Mouhoun Province, Burkina Faso
The archaeological site of Kirikongo, an extremely well preserved Iron Age village (occupied ca. 100-1700 CE), is contributing a significant new case study of a developmental trajectory leading to a modern egalitarian society. I started the project with an intensive excavation and mapping program at the site itself (2004 and 2005/2006 field seasons). Most recently, the field program has expanded to include survey of the surrounding area and excavations at three contemporary sites (2011 field season). Future fieldwork will continue the survey and excavations, and revisit Kirikongo as the site is threatened by the maintenance and planned improvement of Burkina Road #10.
Research at Kirikongo is carried out with the support and permission of the CNRST, Ministry of Culture, and Laboratory of Archaeology at the University of Ouagadougou. The project has been facilitated from its inception by Dr. Lassina Koté, Chair of the Department of History and Archaeology at the University of Ouagadougou and Director of the Local Museum of Douroula, where artifacts from Kirikongo are curated.
Field research and material analyses for the Kirikongo Archaeological Project have been funded by the National Science Foundation, the National Geographic Society, the ACLS New Faculty Fellows Program with support from the Andrew W. Mellon Foundation, the Smithsonian Institution, the University of Michigan, and the University of Oregon.
Summary of Major Results:
My research at Kirikongo has revealed a dynamic socio-political sequence, with the development of institutionalized inequalities over the course of the 1st millennium CE, followed by an egalitarian revolution in the early 2nd millennium CE. The consequent social formation, despite being structurally egalitarian was actually more complex than the vertically oriented system that preceded it, and calls into question common assumptions of directionality in socio-political evolution.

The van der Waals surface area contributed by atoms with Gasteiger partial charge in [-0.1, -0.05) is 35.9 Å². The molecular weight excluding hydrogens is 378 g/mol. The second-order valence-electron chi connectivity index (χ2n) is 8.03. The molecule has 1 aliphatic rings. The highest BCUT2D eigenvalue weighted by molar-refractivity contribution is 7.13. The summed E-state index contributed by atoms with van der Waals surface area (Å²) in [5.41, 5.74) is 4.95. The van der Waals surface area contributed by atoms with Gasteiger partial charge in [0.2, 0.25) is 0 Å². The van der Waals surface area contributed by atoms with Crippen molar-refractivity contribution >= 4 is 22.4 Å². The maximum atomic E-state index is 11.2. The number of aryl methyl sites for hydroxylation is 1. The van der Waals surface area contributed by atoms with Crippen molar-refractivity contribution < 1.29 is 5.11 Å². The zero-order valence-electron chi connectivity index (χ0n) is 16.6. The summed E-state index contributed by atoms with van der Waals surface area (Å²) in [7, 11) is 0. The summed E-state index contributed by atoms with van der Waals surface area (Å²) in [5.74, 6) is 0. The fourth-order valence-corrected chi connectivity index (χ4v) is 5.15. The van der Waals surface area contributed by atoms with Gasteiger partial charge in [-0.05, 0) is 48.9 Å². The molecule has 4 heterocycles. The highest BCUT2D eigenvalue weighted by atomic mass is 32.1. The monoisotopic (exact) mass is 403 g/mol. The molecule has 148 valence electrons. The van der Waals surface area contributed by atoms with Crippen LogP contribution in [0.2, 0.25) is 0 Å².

In addition to the socio-political reconstruction, research at Kirikongo has contributed to a variety of practical and theoretical issues in the region’s archaeology. For example:
• I employed ceramic seriation and architectural analyses, anchored by radiocarbon dates, to develop the first material culture sequence in the Mouhoun Bend, the regional applicability of which was demonstrated during the 2011 survey.
• Kirikongo’s chickens are currently the earliest known in sub-Saharan Africa, and I have argued that chickens are of greater relative importance in egalitarian political systems since they are less likely than other domestic animals to be a symbol of inequality. These results are featured in the 2014 popular science book Why Did the Chicken Cross the World: The Epic Saga of the Bird that Powers Civilization by Andrew Lawler (Atria Books)
• Hereditary craft specialists, particularly iron workers and potters are common in the region today. My analyses at Kirikongo indicate that these technologies became specialized along different pathways. Iron working began as a generalized practice, but became co-opted by elites in the mid 1st millennium CE, only to be removed to the exterior of the village after the early 2nd millennium CE revolution. Potting became specialized after the revolution, when it was coupled with iron-working.
• Following the revolution, Kirikongo’s residents stopped keeping cattle and began to participate in collective hunts. I have argued that this was a socially motivated change related to increasing equality, as this type of hunting practice often cross cuts individual houses and binds the community together, while cattle can be a source of individual or familial wealth.
• Research at Kirikongo points to the importance of savanna regional networks. I have found similarities in Early Iron Age ceramics throughout the region currently inhabited by Gur speakers, leading me to propose the existence of a “Voltaic Tradition”. In addition, my faunal analyses indicate that the Voltaic region may be a source area for small cattle and possibly chickens seen in the 1st millennium CE Inland Niger Delta.
In 2012, I published a book on my ongoing research at Kirikongo titled Egalitarian Revolution in the Savanna: The Origins of a West African Political System.
The book is available via Routledge or through major distributors.
2015 Expressing difference: Inequality and house-based potting in a first
millennium CE community (Burkina Faso, West Africa). Cambridge Archaeological Journal 25(1): 17-43.
2012 From kin to great house: Inequality and communalism at Iron Age Kirikongo,
Burkina Faso. American Antiquity 77(1):3-39.
2012 Cattle in the West African Savanna: Evidence from 1st Millennium CE Kirikongo,
Burkina Faso. Journal of Archaeological Science 39:92-101.
2011 Early evidence for chickens at Iron Age Kirikongo (ca. AD 100-1450), Burkina
Faso. Antiquity 85:142-157.
2004 The Kirikongo Archaeological Project. GEFAME 1(1)